Now Statement 2
$$n^{3}$$= $$A^{3P}*B^{3Q}*C^{3R}$$,
we are told that $$n^{3}$$=$$I^{2}$$
$$A^{3P}*B^{3Q}*C^{3R}$$=$$I^{2}$$
taking square root on both sides we have

$$\sqrt{(A^{3P}*B^{3Q}*C^{3R})}$$ = I
this means P Q R are even
this means that n is a perfect square

Hence Answer Choice D
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Re: Is the positive integer n the square of an integer?  [#permalink]

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Probus wrote:
Hi,

Here are my two cents for this question

lets say if we write n in term of its prime factors then n = $$A^{P}*B^{Q}*C^{R}$$, where A, B , C are prime numbers and P, Q R are non negative integers.

Now if the powers of prime factors of n are even we can say that n is perfect square

Now Statement 1:
4n = $$I^{2}$$
which means
2^{2}[/m]n = $$I^{2}$$
taking square root on both the sides we have
$$\sqrt{2^{2}n}$$= $$\sqrt{I^{2}}$$

2 $$\sqrt{n}$$ = I
For LHS to be equal to RHS $$\sqrt{n}$$ has to be integer, This can be possible only when the powers of prime factors of n are even) , which implies that n is perfect square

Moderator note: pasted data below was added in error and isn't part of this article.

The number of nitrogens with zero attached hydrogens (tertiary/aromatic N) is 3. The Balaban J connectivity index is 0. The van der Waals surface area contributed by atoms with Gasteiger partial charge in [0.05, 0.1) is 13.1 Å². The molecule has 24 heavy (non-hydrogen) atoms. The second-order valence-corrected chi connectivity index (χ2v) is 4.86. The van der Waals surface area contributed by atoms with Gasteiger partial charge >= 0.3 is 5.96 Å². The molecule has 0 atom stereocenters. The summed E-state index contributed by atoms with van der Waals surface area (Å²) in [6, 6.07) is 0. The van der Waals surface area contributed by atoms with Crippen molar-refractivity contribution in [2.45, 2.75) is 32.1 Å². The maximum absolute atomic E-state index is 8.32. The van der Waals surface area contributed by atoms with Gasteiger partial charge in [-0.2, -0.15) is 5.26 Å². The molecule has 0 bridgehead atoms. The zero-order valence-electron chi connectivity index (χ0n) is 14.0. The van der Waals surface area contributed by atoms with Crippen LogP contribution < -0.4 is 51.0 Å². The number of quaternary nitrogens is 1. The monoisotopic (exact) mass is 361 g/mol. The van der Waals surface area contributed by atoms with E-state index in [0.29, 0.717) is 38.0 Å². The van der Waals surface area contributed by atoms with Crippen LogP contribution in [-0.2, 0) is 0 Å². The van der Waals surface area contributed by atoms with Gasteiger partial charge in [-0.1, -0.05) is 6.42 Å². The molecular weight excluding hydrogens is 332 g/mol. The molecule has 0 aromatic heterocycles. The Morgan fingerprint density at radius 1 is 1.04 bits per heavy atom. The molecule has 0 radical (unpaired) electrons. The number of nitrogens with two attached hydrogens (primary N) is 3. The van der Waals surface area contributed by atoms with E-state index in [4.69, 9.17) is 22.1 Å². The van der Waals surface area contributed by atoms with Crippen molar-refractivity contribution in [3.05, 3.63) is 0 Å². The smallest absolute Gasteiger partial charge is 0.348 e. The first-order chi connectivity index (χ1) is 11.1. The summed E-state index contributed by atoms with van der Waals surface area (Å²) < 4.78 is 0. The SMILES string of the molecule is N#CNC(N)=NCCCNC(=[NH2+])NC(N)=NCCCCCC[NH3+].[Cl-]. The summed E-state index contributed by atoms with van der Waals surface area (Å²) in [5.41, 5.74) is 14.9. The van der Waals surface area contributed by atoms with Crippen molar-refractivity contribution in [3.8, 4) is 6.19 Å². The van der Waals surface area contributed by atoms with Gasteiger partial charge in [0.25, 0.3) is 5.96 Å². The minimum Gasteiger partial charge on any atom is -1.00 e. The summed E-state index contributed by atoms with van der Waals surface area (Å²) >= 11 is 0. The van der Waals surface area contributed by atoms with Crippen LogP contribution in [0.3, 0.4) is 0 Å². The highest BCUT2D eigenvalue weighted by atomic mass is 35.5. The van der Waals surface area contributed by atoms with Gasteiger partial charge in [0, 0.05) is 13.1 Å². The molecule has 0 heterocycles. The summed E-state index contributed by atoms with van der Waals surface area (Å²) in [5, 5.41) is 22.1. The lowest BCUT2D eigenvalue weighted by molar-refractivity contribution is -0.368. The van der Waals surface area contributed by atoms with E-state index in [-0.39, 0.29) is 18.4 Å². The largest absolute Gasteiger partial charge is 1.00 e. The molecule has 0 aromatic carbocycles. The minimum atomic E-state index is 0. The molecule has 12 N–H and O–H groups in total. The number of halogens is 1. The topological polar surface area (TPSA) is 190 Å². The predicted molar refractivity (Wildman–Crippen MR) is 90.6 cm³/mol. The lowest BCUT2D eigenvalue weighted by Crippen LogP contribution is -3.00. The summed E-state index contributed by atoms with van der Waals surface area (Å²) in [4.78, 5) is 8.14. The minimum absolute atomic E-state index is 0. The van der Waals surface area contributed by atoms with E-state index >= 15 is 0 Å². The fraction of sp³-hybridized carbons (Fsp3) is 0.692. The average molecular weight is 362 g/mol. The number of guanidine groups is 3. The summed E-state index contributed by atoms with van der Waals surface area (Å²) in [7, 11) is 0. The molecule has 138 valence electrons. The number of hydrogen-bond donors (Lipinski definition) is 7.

Now Statement 2
$$n^{3}$$= $$A^{3P}*B^{3Q}*C^{3R}$$,
we are told that $$n^{3}$$=$$I^{2}$$
$$A^{3P}*B^{3Q}*C^{3R}$$=$$I^{2}$$
taking square root on both sides we have

$$\sqrt{(A^{3P}*B^{3Q}*C^{3R})}$$ = I
this means P Q R are even
this means that n is a perfect square

Hence Answer Choice D

One Doubt ... In explanation of first statement Can square root of n = decimal.....and then 2 * decimal equal to integer
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Re: Is the positive integer n the square of an integer?  [#permalink]

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DavidTutorexamPAL wrote:
This is a bit abstract, it's best to use the Alternative approach and plug in numbers:
1) the condition holds and answer is "yes" for 1 and 4, "yes" for 4 and 16, yes for 16 and 64... and so on! sufficient!